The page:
In collaboration with Eric Sucre, Department of Forestry at Virginia Tech, I examined the effects of salamanders on invertebrates and ecosystem processes, specifically leaf litter decomposition. We constructed 12 in situ field mesocosms and I manipulated densities of red-backed salamanders into zero, low, and high density treatments. From June 2006-June 2008, I estimated invertebrate abundances, rates of leaf litter decomposition and food habits of salamanders across treatments. I found that invertebrate abundances were more affected by season than by the density of salamanders and that rates of leaf litter decomposition did not differ among salamander treatments. Salamanders were euryphagic and consumed more (by abundance and volume) herbivorous invertebrates than predators or detritivores.
Finally, I modeled habitat relationships of terrestrial salamanders at two spatial scales on the SASAB study sites (Chapter 6). I quantified abundance of salamanders with area-constrained searches during warm rainy nights and measured forest characteristics related to foraging or refugia habitats or that described the overstory and understory of forest stands. At the scale of the 30 m2 transect and the 10 m2 sub-transect, abundance of salamanders was best described by models that incorporated descriptors of canopy cover and woody and herbaceous understory vegetation. Thus, terrestrial salamanders may have responded positively to forest stands with a mature overstory and structurally diverse understory for foraging habitat.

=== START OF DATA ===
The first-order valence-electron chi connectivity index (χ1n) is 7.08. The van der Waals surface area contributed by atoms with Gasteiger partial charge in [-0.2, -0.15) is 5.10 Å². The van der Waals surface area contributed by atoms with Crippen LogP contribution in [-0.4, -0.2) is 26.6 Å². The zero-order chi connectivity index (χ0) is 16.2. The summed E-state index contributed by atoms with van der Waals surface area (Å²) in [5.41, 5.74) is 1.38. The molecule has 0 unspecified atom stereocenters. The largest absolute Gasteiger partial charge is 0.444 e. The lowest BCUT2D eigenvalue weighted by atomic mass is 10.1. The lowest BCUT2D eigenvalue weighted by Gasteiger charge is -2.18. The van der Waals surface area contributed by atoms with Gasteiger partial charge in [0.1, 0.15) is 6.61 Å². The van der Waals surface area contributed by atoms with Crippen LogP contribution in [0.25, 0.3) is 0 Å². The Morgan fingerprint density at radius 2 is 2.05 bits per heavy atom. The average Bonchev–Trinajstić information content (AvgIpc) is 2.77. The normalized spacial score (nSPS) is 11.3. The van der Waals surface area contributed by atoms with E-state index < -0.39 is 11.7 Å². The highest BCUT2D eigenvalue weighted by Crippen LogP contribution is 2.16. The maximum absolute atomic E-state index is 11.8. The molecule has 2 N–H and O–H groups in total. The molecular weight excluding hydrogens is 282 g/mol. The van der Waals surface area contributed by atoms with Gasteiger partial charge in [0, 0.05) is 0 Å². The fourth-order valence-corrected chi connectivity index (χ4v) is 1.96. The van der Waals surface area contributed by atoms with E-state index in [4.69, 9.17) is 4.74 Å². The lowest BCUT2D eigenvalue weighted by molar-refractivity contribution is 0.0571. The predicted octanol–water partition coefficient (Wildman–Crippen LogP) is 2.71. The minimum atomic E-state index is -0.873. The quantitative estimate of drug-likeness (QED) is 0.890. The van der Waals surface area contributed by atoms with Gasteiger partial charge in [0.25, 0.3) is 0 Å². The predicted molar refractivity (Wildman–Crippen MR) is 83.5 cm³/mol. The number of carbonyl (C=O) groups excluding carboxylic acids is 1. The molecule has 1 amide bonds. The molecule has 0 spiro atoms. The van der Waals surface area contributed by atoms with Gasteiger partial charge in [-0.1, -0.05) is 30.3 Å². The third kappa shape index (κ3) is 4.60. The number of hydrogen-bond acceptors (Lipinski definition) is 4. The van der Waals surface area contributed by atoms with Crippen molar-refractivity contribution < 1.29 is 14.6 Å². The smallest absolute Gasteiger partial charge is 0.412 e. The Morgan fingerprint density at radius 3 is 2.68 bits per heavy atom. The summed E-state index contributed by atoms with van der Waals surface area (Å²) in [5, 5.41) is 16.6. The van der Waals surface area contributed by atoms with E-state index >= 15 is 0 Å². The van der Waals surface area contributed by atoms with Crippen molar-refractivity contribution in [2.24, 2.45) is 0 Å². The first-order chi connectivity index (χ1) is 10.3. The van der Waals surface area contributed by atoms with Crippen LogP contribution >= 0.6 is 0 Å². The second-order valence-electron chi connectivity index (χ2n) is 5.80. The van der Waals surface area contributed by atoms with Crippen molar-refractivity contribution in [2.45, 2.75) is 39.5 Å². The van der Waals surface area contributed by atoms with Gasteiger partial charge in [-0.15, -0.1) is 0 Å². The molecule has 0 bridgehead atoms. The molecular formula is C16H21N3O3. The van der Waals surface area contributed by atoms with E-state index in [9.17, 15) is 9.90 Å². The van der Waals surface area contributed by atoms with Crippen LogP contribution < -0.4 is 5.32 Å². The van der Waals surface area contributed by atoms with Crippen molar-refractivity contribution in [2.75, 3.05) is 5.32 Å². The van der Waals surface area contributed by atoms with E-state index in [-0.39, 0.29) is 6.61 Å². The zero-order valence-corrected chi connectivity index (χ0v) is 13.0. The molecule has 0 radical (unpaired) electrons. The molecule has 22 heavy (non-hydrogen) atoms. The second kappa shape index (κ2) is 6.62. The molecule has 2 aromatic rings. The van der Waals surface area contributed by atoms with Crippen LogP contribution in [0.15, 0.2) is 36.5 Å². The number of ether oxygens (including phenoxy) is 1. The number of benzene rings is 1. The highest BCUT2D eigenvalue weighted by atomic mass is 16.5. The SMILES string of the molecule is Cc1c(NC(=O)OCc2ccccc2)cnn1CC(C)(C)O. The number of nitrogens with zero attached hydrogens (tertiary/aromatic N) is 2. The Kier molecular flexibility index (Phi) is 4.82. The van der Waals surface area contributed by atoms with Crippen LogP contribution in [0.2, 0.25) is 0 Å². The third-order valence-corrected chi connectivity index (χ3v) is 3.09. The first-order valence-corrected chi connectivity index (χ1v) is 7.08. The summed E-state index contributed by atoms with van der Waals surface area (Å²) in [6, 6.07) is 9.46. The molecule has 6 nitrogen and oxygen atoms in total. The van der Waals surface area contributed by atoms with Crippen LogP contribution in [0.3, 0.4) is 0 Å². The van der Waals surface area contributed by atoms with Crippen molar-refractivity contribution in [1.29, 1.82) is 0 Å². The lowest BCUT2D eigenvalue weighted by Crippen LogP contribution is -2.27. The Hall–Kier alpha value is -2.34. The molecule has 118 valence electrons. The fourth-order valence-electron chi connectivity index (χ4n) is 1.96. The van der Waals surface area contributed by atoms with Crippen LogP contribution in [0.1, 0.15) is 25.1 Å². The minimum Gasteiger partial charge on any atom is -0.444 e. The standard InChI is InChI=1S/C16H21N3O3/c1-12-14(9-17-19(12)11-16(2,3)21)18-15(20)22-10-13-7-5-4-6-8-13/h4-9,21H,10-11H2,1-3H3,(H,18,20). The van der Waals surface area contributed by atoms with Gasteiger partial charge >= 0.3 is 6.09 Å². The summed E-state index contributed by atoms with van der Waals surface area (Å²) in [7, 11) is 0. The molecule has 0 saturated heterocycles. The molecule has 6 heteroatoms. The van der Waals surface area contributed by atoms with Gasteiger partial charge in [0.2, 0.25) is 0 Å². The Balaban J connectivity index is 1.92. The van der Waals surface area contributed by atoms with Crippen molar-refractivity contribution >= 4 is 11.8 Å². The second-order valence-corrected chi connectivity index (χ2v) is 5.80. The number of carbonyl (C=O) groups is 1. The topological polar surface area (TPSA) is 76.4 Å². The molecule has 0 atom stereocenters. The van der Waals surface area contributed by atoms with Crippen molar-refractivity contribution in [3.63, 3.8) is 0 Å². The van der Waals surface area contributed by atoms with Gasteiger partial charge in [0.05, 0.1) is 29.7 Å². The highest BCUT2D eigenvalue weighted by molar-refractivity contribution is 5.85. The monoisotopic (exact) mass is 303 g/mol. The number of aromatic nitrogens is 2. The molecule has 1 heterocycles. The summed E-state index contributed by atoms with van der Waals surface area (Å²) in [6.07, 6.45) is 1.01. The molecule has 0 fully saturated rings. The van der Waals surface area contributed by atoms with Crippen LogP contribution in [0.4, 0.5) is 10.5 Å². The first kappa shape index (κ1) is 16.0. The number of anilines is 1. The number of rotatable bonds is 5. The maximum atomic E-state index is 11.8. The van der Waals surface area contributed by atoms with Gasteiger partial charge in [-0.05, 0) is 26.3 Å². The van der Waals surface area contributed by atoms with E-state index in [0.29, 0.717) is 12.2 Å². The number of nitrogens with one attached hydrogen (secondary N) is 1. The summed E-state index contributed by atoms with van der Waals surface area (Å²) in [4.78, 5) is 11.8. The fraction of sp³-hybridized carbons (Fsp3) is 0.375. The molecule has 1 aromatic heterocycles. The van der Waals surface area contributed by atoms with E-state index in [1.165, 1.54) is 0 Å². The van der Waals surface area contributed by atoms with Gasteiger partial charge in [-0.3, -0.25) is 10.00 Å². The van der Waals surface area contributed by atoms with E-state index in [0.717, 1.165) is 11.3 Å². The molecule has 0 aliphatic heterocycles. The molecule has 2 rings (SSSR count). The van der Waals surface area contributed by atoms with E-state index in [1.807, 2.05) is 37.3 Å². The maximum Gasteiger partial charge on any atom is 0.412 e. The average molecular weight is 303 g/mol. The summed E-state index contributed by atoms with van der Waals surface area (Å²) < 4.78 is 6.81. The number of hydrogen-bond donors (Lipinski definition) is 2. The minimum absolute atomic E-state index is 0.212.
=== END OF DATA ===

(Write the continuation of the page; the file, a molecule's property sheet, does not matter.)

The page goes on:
Collectively, these data suggest that recovery of salamander populations after forest harvesting will take approximately 60 years, and that life history characteristics (low fecundity, late sexual maturity) and possibly changes to bioenergetics may contribute to the slow recovery. Further, silvicultural practices that retain some canopy trees through a rotation may have a more rapid return of salamander populations to preharvest levels and may encourage development of understory structure for salamander foraging. Although these data fill some gaps in knowledge of relationships between silviculture and terrestrial salamanders, many questions about long-term effects of disturbances on populations and habitats remain. My modeling of recovery of salamander populations depended on estimates of a survival from a congener, and I did not document whether forest harvesting decreases survival of terrestrial salamanders. Lastly, the influence of stochastic events on population dynamics particularly in disturbed stands was not examined in this dissertation. Therefore, future research on the SASAB study sites should continue to track abundances and demography across the disturbance gradient, acquire age-specific estimates of survival, determine whether salamanders exhibit density dependence, develop estimates of entire energy budgets, and use manipulative laboratory experiments to describe the role of plethodontid salamanders in ecosystem functions.